Build a mechatronic device capable of shooting projectiles and striking static and dynamic targets.
General Project Requirements:
The device must be portable with a maximum volume of 2’x2’x2’. However, the volume constraint may be relaxed at the discretion of the instructors, so contact them if you think your design requires different dimensions.
You may use wall power but must use a dedicated supply (such as a PC power supply) for the final product. Battery-operated devices are another possibility for greater mobility. You may not rely upon the laboratory bench power supplies to run your device.
It is important to keep your project cost at a reasonable level. To that end, please keep an ongoing budget of parts used/purchased for your project. The reimbursement guideline is $350, subject to negotiation with the instructors. This refers only to actual expenditures, not parts purchased by the instructors for the class. The following items are not included in the reimbursable amount:
- ~$60 worth of motors (e.g. 2 DC motors, or 1 DC and 2 servos)
- ~$50 toward the microcontroller of your choice (unless you use NI products, which are provided free of charge to you)
- Some low-cost sensors (Omron decoders, potentiometers, switches, etc.)
No sales taxes will be reimbursed. All reimbursed items and parts supplied by the instructors are kept by the instructors. Teams are encouraged to scavenge for items, but even if you don’t pay for something, please list it in your budget with an estimated cost when applicable.
Construction and Aesthetics
The device must be robustly constructed: use nuts and bolts, machine screws, cable ties, proper soldering, etc., rather than provisional methods. No prototype kits or toys may be used. Appearance counts. “Rats’ nest” wiring, duct tape, bubble gum, or otherwise rickety-looking devices are discouraged not only for lack of aesthetics, but also because they tend to be less robust.
The machine may not damage anything with which it interacts. Please prioritize safety when building and testing your device.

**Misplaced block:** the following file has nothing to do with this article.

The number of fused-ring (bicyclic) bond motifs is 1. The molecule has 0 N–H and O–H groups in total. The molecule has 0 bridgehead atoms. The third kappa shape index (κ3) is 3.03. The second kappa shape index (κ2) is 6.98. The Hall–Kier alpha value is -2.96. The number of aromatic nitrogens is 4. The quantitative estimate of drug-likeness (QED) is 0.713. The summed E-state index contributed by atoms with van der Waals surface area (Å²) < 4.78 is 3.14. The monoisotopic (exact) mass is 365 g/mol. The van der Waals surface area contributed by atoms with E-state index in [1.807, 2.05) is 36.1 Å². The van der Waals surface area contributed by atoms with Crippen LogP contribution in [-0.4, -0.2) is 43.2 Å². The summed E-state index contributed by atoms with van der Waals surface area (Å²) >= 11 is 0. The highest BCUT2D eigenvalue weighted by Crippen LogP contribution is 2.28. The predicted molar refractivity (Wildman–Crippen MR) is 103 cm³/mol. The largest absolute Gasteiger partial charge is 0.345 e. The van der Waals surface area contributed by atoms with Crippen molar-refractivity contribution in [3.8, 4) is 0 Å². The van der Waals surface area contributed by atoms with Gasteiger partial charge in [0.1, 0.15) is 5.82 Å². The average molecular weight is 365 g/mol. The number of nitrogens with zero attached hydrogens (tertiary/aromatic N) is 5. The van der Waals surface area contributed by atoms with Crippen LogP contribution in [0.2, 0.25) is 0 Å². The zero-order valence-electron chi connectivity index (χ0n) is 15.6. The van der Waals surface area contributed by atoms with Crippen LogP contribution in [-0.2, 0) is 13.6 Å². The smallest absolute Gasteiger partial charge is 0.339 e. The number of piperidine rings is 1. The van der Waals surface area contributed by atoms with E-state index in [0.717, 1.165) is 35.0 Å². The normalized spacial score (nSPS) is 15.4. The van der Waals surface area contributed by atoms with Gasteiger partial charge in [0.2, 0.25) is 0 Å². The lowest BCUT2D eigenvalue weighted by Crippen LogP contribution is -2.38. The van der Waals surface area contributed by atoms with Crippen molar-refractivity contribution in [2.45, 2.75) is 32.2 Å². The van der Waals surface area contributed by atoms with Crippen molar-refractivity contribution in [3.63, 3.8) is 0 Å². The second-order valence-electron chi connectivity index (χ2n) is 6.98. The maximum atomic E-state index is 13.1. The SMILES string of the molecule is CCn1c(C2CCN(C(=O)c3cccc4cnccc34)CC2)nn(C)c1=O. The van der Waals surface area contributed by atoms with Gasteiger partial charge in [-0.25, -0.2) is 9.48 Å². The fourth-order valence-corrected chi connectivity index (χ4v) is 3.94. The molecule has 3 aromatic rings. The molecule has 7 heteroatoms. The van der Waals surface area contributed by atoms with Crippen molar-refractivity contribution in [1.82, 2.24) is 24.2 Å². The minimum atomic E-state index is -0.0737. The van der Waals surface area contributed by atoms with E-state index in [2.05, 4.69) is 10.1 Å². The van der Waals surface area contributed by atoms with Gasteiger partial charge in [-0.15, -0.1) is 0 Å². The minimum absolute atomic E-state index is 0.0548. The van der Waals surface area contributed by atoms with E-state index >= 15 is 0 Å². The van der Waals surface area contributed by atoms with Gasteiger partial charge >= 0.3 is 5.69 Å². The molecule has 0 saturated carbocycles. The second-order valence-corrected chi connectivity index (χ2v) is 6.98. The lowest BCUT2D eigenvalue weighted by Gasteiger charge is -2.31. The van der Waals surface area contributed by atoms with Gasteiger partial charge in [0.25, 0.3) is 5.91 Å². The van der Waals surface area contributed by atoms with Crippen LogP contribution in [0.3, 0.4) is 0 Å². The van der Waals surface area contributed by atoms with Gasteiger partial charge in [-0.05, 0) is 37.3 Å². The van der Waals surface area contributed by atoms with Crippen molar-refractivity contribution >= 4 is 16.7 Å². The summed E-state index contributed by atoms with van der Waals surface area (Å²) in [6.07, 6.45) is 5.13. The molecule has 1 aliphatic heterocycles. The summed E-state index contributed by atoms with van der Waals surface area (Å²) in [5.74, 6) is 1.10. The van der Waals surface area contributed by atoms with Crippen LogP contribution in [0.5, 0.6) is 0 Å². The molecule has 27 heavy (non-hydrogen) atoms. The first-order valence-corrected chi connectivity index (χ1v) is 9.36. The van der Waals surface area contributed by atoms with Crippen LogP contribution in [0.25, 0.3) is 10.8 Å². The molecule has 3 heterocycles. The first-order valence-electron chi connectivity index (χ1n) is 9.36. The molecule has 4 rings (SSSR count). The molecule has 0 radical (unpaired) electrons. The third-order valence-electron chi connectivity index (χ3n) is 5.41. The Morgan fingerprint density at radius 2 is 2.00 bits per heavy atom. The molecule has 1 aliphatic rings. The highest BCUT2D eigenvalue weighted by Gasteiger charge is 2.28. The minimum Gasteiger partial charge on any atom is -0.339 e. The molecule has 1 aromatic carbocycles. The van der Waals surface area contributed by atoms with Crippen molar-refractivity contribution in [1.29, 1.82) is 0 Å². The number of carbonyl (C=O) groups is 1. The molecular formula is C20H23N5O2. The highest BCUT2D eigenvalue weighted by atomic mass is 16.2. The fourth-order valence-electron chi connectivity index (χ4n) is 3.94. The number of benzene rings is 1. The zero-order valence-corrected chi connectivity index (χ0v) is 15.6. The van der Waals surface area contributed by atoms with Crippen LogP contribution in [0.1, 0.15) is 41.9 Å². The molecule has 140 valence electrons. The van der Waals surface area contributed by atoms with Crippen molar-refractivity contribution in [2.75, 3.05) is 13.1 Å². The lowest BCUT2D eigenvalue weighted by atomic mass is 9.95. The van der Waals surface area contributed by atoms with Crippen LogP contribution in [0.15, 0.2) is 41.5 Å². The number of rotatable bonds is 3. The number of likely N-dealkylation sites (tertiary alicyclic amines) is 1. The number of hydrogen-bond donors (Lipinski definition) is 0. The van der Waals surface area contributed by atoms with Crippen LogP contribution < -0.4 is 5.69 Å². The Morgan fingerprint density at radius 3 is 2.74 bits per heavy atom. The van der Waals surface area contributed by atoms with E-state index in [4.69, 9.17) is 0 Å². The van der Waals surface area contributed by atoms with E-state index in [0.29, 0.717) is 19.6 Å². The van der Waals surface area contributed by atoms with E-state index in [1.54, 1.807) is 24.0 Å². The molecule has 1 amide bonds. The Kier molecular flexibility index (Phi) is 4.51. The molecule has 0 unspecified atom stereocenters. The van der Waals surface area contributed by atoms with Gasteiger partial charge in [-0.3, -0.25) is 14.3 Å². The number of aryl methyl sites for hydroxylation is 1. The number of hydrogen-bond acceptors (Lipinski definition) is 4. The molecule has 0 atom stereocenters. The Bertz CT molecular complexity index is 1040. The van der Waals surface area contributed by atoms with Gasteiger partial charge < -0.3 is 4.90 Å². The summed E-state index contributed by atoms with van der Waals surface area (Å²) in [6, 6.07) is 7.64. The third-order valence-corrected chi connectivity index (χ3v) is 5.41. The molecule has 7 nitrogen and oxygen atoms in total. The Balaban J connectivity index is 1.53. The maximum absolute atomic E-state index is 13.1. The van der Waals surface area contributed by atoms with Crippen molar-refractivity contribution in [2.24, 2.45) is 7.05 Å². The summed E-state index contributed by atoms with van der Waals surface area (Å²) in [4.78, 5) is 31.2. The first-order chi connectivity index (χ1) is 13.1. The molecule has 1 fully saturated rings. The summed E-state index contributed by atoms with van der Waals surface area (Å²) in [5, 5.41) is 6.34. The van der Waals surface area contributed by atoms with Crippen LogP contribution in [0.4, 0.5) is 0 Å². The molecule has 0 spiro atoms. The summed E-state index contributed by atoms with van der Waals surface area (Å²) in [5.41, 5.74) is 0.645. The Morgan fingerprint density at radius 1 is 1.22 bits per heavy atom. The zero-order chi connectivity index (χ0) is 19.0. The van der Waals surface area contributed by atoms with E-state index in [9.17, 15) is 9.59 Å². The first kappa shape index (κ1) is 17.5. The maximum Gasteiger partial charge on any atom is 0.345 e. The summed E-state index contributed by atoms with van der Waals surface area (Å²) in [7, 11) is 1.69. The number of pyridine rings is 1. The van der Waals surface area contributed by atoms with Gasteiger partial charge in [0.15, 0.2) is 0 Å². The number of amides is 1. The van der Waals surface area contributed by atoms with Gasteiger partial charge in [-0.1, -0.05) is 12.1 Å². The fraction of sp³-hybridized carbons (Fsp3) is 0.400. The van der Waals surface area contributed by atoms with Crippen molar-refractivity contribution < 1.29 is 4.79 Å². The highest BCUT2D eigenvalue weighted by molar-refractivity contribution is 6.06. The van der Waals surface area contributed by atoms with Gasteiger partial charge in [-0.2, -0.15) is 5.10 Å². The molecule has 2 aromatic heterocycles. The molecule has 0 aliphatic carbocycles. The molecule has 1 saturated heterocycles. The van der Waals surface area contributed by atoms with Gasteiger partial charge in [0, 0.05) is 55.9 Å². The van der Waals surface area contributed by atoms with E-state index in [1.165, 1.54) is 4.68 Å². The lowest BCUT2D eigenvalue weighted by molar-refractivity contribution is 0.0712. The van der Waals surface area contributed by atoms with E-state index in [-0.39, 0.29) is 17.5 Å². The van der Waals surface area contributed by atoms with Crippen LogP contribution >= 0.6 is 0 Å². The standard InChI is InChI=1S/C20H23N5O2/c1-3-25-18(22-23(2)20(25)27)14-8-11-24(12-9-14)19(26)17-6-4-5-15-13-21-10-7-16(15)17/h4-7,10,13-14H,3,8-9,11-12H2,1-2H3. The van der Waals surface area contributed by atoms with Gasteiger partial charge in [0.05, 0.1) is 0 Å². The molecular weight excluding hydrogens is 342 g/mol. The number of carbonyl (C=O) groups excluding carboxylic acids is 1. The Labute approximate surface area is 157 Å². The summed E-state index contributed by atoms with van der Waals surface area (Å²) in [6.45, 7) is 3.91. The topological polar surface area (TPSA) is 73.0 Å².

A schematic of the target setup is shown in Figure 1. The targets will be located 10’ away from the cannon, in a 4’ wide x 3’ high area. There are three total targets, each 8” in diameter and covered with a different color of retroreflective tape (red, green, or blue). The targets are located at a fixed height, with the bottom target being 1’ higher than the base on which the shooter will be placed. During performance tests (described in detail in a later section), each of the targets may either be stationary or moving with a maximum speed of 1 ft/sec. The targets will always be in the “field of play,” meaning they are always visible and able to be hit. Since the targets will need to stop and change directions periodically on the 4’ long track, the speed will not be constant. However, the motion will be predictable and simple tests should allow for easy adjustment of machine timing.
The projectiles that the machine must fire are Nerf ballistic balls (~1.5” diameter), shown in Figure 2. These will be provided by the instructors and six balls will be used per test. The balls must be dumped from a container into some part of the machine (e.g., a hopper/feeder subsystem). Teams are prohibited from manually placing balls individually into any part of the machine.
During the final lab demonstration, each machine will be required to complete a series of performance tests. A separate public demonstration will be held on a different day. Prior to each test/round of competition, a team will carry their device to the shooting platform and have ample time to position the machine properly. Then, the team will have 5 seconds for manual intervention. Typically, this will only mean dumping the balls in a hopper and turning the controller on, but it could also include other forms of intervention (e.g. pulling a lever to load several springs for firing projectiles). Next, the machine will be allowed to run for 15 seconds in order to sort the balls or prepare for firing.
NOTE: target tracking should not occur during this time. The TA computer will send a serial command to the shooter to trigger the start of each test.
In this test, only one stationary target will be used. The target will be at a random location within the shooting area, unknown to the machine at the beginning of the test. Each machine will have 20 seconds to locate the target, aim the shooter, and fire 6 projectiles at the target.
Performance Metric: Successfully hit the target with 5/6 shots in 20 seconds or less
This test consists of 4 trials, each lasting 40 seconds, and up to 6 balls (shots) per trial. During a trial, two targets remain stationary while the third target moves. In a “perfect” trial, you would hit each of the three targets with two shots within the time limit. The machine may shoot at targets in any order and at each target as many times as desired, but will only receive credit for up to two hits of a given target per trial. You may, for example, keep firing at a static target until you hit it twice before moving on to another target.
Performance Metric: Successfully hit 12/16 static targets and 4/8 dynamic targets in 4 trials of 40 seconds or less.